As I pondered the first chapter of Matthew this past week, I couldn’t help but reflect on the genealogy that figures prominently in it. Tracing a line from Abraham to Jesus’ adoptive father Joseph, it represents the long history of Israel and reminds readers of the faithfulness of God over hundreds of years.
It also features a significant list of individuals–heroes, certainly, but also (and more importantly) some very flawed and broken people as well. I think here of Tamar, one of the few women listed. A victim and actor in a sorry tale of abandonment and sexual trickery, she is very specifically named. Then there’s Uriah’s wife Bathsheba, taken advantage of by King David on his journey down the path of adultery and murder. David appears too, a man after God’s own heart who nevertheless has some serious flaws. His son Solomon, whose vaunted wisdom is only equaled by his sometimes moral and religious stupidity.
Then we have a long list of the other kings of Israel, some of whom were counted by the Bible as “righteous,” but others who were simply dismissed as having done evil. It’s a mixed bag, this long family history…but it is the adoptive family into which God sends Jesus.
Normally reflections on such genealogies end up talking about Jesus being born into our sorry humanity, and that’s true enough. But as I was looking at Matthew 1 this week, I saw something else. Because here, you see, it is actually Joseph who is said to share blood with this rogue’s gallery. Not Jesus. It is Joseph who has to cope with a family history full of greatness as well as shame.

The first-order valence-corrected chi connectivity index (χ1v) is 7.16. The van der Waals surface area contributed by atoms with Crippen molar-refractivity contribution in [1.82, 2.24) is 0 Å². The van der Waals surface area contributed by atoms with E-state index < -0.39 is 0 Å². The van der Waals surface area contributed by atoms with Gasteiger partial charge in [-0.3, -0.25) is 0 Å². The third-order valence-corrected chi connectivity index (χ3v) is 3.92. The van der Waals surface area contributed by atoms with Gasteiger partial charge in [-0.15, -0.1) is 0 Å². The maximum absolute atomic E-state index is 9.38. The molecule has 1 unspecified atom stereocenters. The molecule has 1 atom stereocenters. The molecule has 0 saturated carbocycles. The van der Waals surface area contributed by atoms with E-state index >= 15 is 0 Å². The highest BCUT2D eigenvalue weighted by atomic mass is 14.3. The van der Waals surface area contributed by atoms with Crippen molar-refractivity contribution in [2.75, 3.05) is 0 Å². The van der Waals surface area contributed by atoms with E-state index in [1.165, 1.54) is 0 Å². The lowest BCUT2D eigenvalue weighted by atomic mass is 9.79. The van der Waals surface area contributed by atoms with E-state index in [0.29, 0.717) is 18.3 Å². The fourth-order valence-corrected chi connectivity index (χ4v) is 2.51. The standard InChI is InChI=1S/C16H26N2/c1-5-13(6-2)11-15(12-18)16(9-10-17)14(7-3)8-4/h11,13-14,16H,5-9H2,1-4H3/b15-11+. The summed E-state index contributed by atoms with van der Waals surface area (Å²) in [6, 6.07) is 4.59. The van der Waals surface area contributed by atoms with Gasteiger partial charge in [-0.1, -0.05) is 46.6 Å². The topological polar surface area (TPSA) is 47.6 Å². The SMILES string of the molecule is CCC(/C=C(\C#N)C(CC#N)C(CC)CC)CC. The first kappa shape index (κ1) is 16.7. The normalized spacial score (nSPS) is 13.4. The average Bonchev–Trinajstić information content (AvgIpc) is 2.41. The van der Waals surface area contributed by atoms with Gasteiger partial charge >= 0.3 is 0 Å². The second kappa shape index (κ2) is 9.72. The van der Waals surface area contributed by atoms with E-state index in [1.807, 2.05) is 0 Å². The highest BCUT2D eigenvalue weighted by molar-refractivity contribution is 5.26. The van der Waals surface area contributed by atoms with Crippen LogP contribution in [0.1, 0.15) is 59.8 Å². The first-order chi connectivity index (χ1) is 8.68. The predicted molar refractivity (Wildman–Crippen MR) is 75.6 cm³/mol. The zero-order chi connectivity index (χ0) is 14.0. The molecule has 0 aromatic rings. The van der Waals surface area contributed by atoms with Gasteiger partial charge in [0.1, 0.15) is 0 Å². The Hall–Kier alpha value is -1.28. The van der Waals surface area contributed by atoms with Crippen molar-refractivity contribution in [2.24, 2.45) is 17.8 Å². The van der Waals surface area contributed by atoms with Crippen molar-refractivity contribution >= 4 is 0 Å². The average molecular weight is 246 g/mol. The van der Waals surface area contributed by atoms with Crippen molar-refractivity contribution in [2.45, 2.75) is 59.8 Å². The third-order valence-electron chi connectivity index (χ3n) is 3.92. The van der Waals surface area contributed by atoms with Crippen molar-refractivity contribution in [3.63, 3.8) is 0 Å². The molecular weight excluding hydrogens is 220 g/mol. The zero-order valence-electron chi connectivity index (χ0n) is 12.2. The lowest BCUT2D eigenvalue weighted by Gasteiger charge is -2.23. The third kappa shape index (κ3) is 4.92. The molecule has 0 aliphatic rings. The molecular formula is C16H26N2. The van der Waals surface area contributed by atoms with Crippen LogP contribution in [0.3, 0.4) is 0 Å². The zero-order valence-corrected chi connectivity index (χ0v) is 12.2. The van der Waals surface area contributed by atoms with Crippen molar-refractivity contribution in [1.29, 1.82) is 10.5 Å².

In the midst of this, he finds out that his family history of disgrace may not yet be behind him. His own betrothed is pregnant before they’re even married. One more scandal. One more sordid tale. No wonder he has in mind to divorce her quietly. But then an angel appears and shares with him the (amazingly bizarre) facts. He decides to go ahead with things, even though, I suspect, many outsiders would simply say he was a chip off the old family block when it comes to messing up.
You might say I’m reading too much into this. Perhaps I am. But I think it makes sense to think about the way in which our past–and our family history–carries right along with us. We like to say we aren’t defined by these things, that we can make our own way…but there is a deep sense in which the backstory is always with us and is a part of who we are. Even as God calls and may help us transcend what has gone before, history is not erased. Fear can threaten to rule the day.
When I consider my own past and the long story of my family history, I too see a mixed bag of success and failure. I think everyone looking at these categories for themselves would say the same thing. They make up a part of who we are. But not all of who we might be. That’s where Joseph’s story is interesting. God’s intervention means that though the past matters, it is not all that matters. And, if we’re willing to embrace this new thing, it may mean new history beginning right now. That’s as true for Joseph even as it is for you and me.